UPDATE | Mahoning County judge charged with stealing


COLUMBUS

Judge Diane Vettori will not be able to hear cases at the Mahoning County Area Court in Sebring while criminal charges against her are pending.

A spokeswoman for the Ohio Supreme Court cited a rule which states that judges are disqualified from acting as a judge while there is an indictment or information charging them with a crime punishable as a felony.

An information filed Tuesday in U.S. District Court charges Vettori, 49, of Canfield with stealing at least $92,000 from a former client’s home after the client died.

inline tease photo
Photo

Diane Vettori-Caraballo

DIANE VETTORI-CARABALLO

Download as PDF
Document

UNITED STATES OF AMERICA, Plaintiff, V. DIANE VETTORI-CARABALLO, Defendant.

Vettori-Caraballo, 49, of Youngstown, was charged via criminal information with one count of fraud, one count of structuring cash deposits and one count of making false statements to law enforcement.

She was charged in federal court with stealing at least $96,200 from a former client, said U.S. Attorney Justin E. Herdman and FBI Special Agent in Charge Stephen D. Anthony.

Vettori-Caraballo stole between $96,200 and $328,000 in cash that was in the home of a client when that client died in March 2016, according to the information.

Vettori-Caraballo was elected to position of judge in Mahoning County Court #3 – Sebring Court in 2002, with jurisdiction over misdemeanor criminal and traffic charges and other matters in Sebring and Beloit Villages and Berlin, Green, Goshen,, Ellsworth, Smith and Washingtonville Townships. She was reelected in 2006 and 2012, according to the information.

She also provided estate planning services to Robert Sampson, including drafting his will. On Nov. 20, 2015, Vettori-Caraballo filed an application in Mahoning County Probate Court to administer Sampson’s estate. The application stated Sampson died without a will. The probate court, unaware of Sampson’s will, appointed his closest living relative his sister, Dolores Falgiani ,as the administrator three days later, according to the information.

Sampson died in 2015.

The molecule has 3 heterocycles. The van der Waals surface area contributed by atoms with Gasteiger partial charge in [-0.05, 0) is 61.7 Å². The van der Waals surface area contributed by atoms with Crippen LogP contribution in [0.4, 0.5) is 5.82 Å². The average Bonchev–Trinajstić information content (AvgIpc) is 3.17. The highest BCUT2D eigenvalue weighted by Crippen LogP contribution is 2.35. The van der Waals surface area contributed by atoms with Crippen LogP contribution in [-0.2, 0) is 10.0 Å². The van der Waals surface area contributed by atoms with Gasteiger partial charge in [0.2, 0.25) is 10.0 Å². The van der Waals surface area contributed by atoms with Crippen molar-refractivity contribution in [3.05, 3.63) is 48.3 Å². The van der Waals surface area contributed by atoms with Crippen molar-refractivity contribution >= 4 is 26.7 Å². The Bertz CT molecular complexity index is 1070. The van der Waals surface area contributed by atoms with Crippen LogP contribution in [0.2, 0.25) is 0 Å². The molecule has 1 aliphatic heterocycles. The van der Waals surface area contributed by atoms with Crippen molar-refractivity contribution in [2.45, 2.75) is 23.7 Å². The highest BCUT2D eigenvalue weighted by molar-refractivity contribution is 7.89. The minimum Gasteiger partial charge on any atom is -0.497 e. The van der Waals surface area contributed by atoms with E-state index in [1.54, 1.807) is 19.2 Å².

Vettori-Caraballo prepared Falgiani’s will on Nov. 3, 2015. The will made 16 specific bequests to relatives and friends and bequeathed the rest of the estate to Animal Charity Human Society of Boardman and the Angels for Animal Charity in Canfield, according to the information.

Sometime in October or November 2015, Falgiani stated she was in possession of several shoeboxes of cash stored at her residence. Falgiani was found dead in her home on March 10, 2016, according to the information.

Vettori-Caraballo filed an application in Mahoning County Probate Court to probate Falgiani’s estate on March 24, 2016. On May 2, she reported having found cash in the residence and depositing the $20,000 into the estate, according to the information.

On several subsequent occasions in 2016 and this year, Vettori-Caraballo filed a notice of newly discovered assets with the court. Each time, she failed to disclose the cash she had stolen, according to the information.

The information also charged Vettori-Caraballo with structuring 22 deposits of the cash she stole into five different banks within four weeks to avoid regulations that require banks to report cash transactions over $10,000 to the IRS. In addition, the information charges that Vettori-Caraballo lied to the FBI when she was confronted about the theft and the structuring of cash deposits.

This case was investigated by the FBI and is being prosecuted by Assistant U.S. Attorneys Brian McDonough and Ann C. Rowland.

If convicted, the sentence in this case will be determined by the Court after consideration of the Federal Sentencing Guidelines, which depend upon a number of factors unique to each case, including the defendant’s prior criminal record, if any, the defendant’s role in the offense and the unique characteristics of the violation. In all cases the sentence will not exceed the statutory maximum and in most cases it will be less than the maximum.

An information is a charge and not evidence of guilt. A defendant is entitled to a fair trial in which it will be the government’s burden to prove guilt beyond a reasonable doubt.

More like this from vindy.com

Don't Miss a Story

Sign up for our newsletter to receive daily news directly in your inbox.